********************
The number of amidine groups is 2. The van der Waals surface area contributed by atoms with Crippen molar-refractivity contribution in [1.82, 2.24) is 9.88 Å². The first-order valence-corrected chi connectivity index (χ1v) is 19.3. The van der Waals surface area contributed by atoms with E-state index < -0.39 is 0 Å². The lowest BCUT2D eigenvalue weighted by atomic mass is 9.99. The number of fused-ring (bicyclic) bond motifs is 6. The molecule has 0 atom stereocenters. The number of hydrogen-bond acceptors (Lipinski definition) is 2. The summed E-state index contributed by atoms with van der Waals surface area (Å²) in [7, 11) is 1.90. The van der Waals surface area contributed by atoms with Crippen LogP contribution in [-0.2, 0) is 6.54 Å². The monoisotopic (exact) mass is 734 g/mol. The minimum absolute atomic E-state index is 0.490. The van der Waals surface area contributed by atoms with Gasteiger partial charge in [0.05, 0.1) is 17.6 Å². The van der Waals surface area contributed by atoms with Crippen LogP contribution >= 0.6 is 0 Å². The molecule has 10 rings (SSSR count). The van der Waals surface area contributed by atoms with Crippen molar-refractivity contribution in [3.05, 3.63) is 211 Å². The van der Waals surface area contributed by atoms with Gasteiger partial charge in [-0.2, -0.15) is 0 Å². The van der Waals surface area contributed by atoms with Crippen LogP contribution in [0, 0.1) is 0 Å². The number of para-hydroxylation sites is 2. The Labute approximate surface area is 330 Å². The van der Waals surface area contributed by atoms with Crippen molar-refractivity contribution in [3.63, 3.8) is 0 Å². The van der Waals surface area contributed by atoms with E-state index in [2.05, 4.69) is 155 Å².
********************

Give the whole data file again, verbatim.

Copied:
The number of amidine groups is 2. The van der Waals surface area contributed by atoms with Crippen molar-refractivity contribution in [1.82, 2.24) is 9.88 Å². The first-order valence-corrected chi connectivity index (χ1v) is 19.3. The van der Waals surface area contributed by atoms with E-state index < -0.39 is 0 Å². The lowest BCUT2D eigenvalue weighted by atomic mass is 9.99. The number of fused-ring (bicyclic) bond motifs is 6. The molecule has 0 atom stereocenters. The number of hydrogen-bond acceptors (Lipinski definition) is 2. The summed E-state index contributed by atoms with van der Waals surface area (Å²) in [7, 11) is 1.90. The van der Waals surface area contributed by atoms with Crippen LogP contribution in [-0.2, 0) is 6.54 Å². The monoisotopic (exact) mass is 734 g/mol. The minimum absolute atomic E-state index is 0.490. The van der Waals surface area contributed by atoms with Gasteiger partial charge in [0.05, 0.1) is 17.6 Å². The van der Waals surface area contributed by atoms with Crippen LogP contribution >= 0.6 is 0 Å². The molecule has 10 rings (SSSR count). The van der Waals surface area contributed by atoms with Crippen molar-refractivity contribution in [3.05, 3.63) is 211 Å². The van der Waals surface area contributed by atoms with Gasteiger partial charge in [-0.2, -0.15) is 0 Å². The van der Waals surface area contributed by atoms with Crippen LogP contribution in [0, 0.1) is 0 Å². The number of para-hydroxylation sites is 2. The Labute approximate surface area is 330 Å². The van der Waals surface area contributed by atoms with Crippen molar-refractivity contribution in [3.63, 3.8) is 0 Å². The van der Waals surface area contributed by atoms with E-state index in [2.05, 4.69) is 155 Å².